|Publication number||US4935839 A|
|Application number||US 07/206,487|
|Publication date||Jun 19, 1990|
|Filing date||Jun 13, 1988|
|Priority date||Jun 13, 1988|
|Publication number||07206487, 206487, US 4935839 A, US 4935839A, US-A-4935839, US4935839 A, US4935839A|
|Inventors||Larry R. Lockwood|
|Original Assignee||Trisys, Inc.|
|Export Citation||BiBTeX, EndNote, RefMan|
|Patent Citations (6), Non-Patent Citations (2), Referenced by (12), Classifications (7), Legal Events (4)|
|External Links: USPTO, USPTO Assignment, Espacenet|
The present invention relates to the field of testing an electronic device's sensitivity to damage caused by electrostatic discharge, such as can be caused by a spark jumping between the electronic device and its user.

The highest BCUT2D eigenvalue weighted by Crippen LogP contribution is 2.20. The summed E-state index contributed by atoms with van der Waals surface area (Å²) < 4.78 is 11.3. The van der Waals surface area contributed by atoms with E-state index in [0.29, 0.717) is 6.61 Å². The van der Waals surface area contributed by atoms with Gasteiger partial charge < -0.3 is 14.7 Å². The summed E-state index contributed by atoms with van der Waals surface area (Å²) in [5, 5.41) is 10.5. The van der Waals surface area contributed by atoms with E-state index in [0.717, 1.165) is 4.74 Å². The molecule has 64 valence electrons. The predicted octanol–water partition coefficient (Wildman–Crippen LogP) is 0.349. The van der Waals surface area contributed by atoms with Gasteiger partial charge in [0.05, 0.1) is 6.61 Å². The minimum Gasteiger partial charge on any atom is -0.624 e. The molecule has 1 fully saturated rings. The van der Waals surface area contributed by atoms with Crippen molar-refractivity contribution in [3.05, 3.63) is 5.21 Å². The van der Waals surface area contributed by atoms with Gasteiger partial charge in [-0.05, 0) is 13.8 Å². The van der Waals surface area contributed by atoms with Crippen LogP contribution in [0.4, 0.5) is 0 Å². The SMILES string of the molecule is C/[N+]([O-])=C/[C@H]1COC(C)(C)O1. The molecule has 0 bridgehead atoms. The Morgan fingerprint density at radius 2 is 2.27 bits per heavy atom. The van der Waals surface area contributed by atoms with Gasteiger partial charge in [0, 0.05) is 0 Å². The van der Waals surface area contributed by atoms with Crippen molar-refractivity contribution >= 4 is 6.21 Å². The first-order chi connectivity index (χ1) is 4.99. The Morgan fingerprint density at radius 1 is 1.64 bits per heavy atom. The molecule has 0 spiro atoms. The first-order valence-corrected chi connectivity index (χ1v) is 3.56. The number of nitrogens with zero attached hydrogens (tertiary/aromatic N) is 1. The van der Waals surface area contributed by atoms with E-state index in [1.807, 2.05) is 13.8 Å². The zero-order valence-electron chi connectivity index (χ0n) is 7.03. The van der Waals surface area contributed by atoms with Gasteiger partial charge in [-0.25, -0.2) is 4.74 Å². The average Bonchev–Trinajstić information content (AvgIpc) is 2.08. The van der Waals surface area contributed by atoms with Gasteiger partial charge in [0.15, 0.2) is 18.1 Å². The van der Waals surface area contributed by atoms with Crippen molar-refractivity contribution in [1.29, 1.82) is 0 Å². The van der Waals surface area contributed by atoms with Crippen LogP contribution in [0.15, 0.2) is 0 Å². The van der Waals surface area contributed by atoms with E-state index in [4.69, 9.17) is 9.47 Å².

Electrostatic discharges (ESD) can damage semiconductor electronic parts, rendering them inoperative. Some electronic parts are more prone to such damage than others; and electronic parts can be designed to be resistant to ESD. An objective standard for testing the sensitivity of electronic devices to ESD has been formulated and is given in the military specification MIL-STD-883C, Notice 7, Method 3015.6 entitled Electrostatic Discharge Sensitivity Classification which is hereby incorporated by reference.